FCA focus on vulnerable customers hits high-cost credit

As part of its proposed new approach to consumers, the Financial Conduct Authority (FCA) wants to prioritise those who are most vulnerable, and have the lowest financial resilience. It consulted on this approach in November 2017, prompting questions about what this would mean in practice. And as the FCA prepares to issue a policy statement this summer, it’s given firms an insight into what its renewed focus on vulnerable customers will look like, through the findings of its high-cost credit review.

The FCA published the findings of its review last month, and consulted on proposals for a range of remedies to help protect high-cost credit customers. These remedies clearly demonstrate the FCA’s aim to reserve its most significant market interventions for sectors or issues where it believes customers are most vulnerable. For instance, it’s considering a price cap for rent-to-own products because of the perceived vulnerability of customers who use these products, and the high costs associated with them.

The FCA’s focus on vulnerability is also evident throughout its wider review findings. For example, the regulator is particularly concerned about the costs and charges associated with unarranged overdrafts, which it argues vulnerable consumers are more likely to use. It’s considering some significant remedies for this market, such as aligning arranged and unarranged overdraft prices.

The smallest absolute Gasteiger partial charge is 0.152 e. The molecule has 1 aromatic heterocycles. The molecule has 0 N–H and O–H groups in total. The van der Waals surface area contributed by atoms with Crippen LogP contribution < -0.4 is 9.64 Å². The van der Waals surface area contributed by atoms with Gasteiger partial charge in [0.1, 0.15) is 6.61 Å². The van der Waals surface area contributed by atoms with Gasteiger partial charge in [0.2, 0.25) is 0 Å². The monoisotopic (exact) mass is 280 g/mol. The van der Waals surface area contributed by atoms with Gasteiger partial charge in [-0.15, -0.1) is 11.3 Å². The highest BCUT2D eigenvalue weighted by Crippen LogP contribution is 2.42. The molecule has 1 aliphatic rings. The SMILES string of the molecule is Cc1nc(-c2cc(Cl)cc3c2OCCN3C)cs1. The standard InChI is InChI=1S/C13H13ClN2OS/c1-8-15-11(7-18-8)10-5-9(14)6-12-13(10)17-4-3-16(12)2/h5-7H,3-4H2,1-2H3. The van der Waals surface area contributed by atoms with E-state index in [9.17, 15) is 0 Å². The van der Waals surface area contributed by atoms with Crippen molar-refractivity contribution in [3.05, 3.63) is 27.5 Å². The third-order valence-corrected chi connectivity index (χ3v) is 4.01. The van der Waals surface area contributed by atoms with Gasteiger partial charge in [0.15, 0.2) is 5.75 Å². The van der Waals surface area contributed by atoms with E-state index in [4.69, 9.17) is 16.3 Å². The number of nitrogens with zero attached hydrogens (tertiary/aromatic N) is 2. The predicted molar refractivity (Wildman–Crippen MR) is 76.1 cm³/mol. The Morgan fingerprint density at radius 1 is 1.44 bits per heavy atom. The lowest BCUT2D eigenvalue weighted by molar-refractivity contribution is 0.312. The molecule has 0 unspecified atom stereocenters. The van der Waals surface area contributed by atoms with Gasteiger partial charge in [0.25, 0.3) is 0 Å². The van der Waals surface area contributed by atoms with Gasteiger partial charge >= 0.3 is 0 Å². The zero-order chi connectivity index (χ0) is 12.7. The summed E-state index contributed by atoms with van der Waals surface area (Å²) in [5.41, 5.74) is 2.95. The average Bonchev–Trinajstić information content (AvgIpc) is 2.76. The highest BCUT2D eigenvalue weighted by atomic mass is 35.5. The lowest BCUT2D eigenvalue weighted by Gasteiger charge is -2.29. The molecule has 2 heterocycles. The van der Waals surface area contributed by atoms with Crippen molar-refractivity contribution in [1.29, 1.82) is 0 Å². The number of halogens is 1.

Further, across a number of high-cost credit products, the FCA hones in on persistent debt and repeat borrowing, proposing tougher requirements for firms to identify such customers and intervene at an early stage. Again, it’s clear the FCA is particularly concerned about harm to vulnerable customers, and protecting them from falling into a downward spiral of debt. 

So what does this all mean for consumer credit firms? The proposed changes are likely to mean alterations to firms’ sales processes and practices, and post-sales care. As firms consider these changes, they should bear in mind the FCA’s repeated emphasis on taking a flexible and customer-centric approach. The regulator’s work has shown that systems and processes which don’t flex to meet vulnerable customers’ varied and often complex needs can make their situation worse.

To do this well, businesses need a good understanding of which customers are vulnerable and/or have lower resilience, and which products or aspects of the sales journey can create particular risks for these customers. Further, firms need to understand what potential poor outcomes look like for these customers, and how to prevent them occurring. Holding focus groups and seeking feedback from customers across their journey through the business can be an effective way for firms to gain a genuine understanding of how their practices impact customers, and any changes they could make to better meet their needs.

In addition, firms can use technology to improve customer communications and the way they identify signs of vulnerability – issues at the heart of much of the FCA’s overall work on vulnerability. For instance, businesses could use artificial intelligence to monitor data patterns and voice interactions to pick up signs that customers may be vulnerable.

The FCA’s proposed remedies show that it’s serious about protecting the most vulnerable and least resilient in society. And high-cost credit firms (as well as those in other sectors with a high proportion of vulnerable customers) need to be able to demonstrate that they truly understand their customers, and have adequate measures in place to protect them from harm.

John Coley | Director
Profile | Email | +44 (0)7720 897942
Tessa Norman | Manager
Profile | Email | +44 (0)7826 927070
Follow @TessaNormanPwC

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